Elementary Podcasts: Tess & Ravi

In this episode Tess and Ravi talk about clothes, and their guests talk about the designer of Apple products, Jonathan Ive, and women's football. You can also follow Carolina on her journey from Venezuela to the UK. Will she find her suitcase?

Listen to the podcast then do the first exercise to check your understanding. If you have more time choose some of the language practice exercises.

Check your understanding

Exercise

Language practice exercises

Task 1

Tess and Ravi 

Practise the language you heard in Tess and Ravi's introduction [00:20] .

Exercise

Task 2

Carolina 1

Practise the language you heard in the soap opera about Carolina [15:45].

Exercise

Task 3

Carolina 2

Practise the language you heard in the soap opera about Carolina [15:45].

Exercise

Task 4

Carolina 3

Practise the language you heard in the soap opera about Carolina [15:45].

Exercise

Task 5

Tom the teacher 1

Practise the language you heard in Tom the teacher’s summary [21:24].

Exercise

Task 6

Tom the teacher 2

Practise the language you heard in Tom the teacher’s summary [21:24].

Exercise

Task 7

Tom the teacher 3

Practise the language you heard in Tom the teacher’s summary [21:24].

Exercise

Task 8

Tom the teacher 4

Practise the language you heard in Tom the teacher’s summary [21:24].

Exercise

Discussion

Download

Language level

Intermediate: B1
Pre-intermediate: A2

Comments

Hello Eddi,

In general, when we write we are more concerned with accuracy than when we speak as we leave a record behind on the basis of which we may be judged. Speaking is much more chaotic and unplanned. However, not all writing is the same and not all speaking is the same. A formal speech should be accurate and use standard grammar, while a quick chat with a friend may be much more relaxed in terms of accuracy. An article intended for publication and a note stuck to the fridge will have very different forms in this regard. It is the context and relationship between the speaker and listener (writer and reader) which is key.

 

Best wishes,

Peter

The LearnEnglish Team

Hello!
On I’d to meet Section Martin said: “… even the Queen’s got an iPod.”
So, is the expression “Queens’s” a short form of “Queen is” there? If it is, could you tell me the meaning please? It sounds strange to me.

Hello filipeanttonio,

The phrase the Queen's got here means the Queeen has got.

 

Best wishes,

Peter

The LearnEnglish Team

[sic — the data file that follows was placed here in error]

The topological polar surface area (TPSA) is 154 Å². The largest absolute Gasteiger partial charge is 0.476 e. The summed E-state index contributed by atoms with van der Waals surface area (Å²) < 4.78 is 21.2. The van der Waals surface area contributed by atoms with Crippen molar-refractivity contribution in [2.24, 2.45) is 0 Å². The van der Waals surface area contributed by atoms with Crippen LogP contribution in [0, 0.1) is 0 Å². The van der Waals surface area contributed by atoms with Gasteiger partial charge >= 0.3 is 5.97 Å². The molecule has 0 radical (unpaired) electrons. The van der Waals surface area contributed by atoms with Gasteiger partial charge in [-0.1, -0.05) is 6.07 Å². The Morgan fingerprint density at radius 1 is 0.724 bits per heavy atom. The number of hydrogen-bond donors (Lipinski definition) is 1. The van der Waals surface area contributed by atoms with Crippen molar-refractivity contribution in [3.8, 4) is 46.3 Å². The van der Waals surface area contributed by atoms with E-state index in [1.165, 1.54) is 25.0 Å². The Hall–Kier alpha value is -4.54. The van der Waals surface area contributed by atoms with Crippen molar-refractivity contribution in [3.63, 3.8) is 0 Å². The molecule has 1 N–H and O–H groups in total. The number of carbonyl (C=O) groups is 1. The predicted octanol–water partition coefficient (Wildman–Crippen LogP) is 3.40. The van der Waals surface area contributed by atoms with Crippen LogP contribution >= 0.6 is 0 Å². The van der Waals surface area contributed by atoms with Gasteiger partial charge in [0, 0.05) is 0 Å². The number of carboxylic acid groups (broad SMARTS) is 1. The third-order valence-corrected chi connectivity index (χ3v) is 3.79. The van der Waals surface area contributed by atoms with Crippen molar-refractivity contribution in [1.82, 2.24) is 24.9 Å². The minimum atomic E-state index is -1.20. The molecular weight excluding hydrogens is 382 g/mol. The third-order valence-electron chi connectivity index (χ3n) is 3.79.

Hello The LearnEnglish Team. Please, answer my question posted earlier about the verb look. I'm really interested in it. Thanks.

Hello morkofkalove,

I have answered the question. Sometimes it takes us a few days to answer a question - we are a small team here and there are many questions every day!

 

Best wishes,

Peter

The LearnEnglish Team

Hello The LearnEnglish Team,
There's a typo in the word 'don't' in this sentence: 'You don;t need to change' (Practice materials - Exercise 3; the last section)
With appreciation,
Dima

Hello Dima,

Thank you for spotting this. I have edited the exercise to correct the mistake.

 

Best wishes,

Peter

The LearnEnglish Team

What can I say about women's football? The answer is ‘nothing’. I’m not a football fan and watch it quite rarely but I’ve never heard my friends, who are passionate about this sport, talk about women’s football league or anything related to it neither. I think it’s less popular than men’s football because there is lesser amount of people who like watching tough and competitive women. Women weren’t allowed to do many things in the past. They were blamed for doing men’s activities and I guess this attitude hasn’t completely disappeared nowadays. Football isn’t popularized among female pupils or students in many countries and mine is no exception. I dare to assume that football could be compared to the process of human nature where “scoring a goal” by a woman is impossible and simply unnatural. That’s probably why the men’s game is subconsciously perceived as more natural and interesting and so more popular.

Hello everyone! The answer is probably somewhere in the comments but I can find it. Could you please help me with my question? In the first task there is a sentence: "You're looking very nice today, Stella". It seems to me that in this context the verb "look" has a stative meening, so why is it used in the Continuous? Thanks for you reply.

Hello morkofkalove,

Some normally stative verbs can sometimes be used with continuous forms when we want to emphasise that the action is temporary. If we say 'you look...' then it is not necessarily clear if we are talking about a person's general appearance or just their appearance at the moment. If we say 'you're looking...' then we make it clear that we are talking about the present moment, and differentiating it from the normal situation.

We can use other verbs in a similar way, such as 'think', 'feel' and 'wonder', for example.

 

Best wishes,

Peter

The LearnEnglish Team

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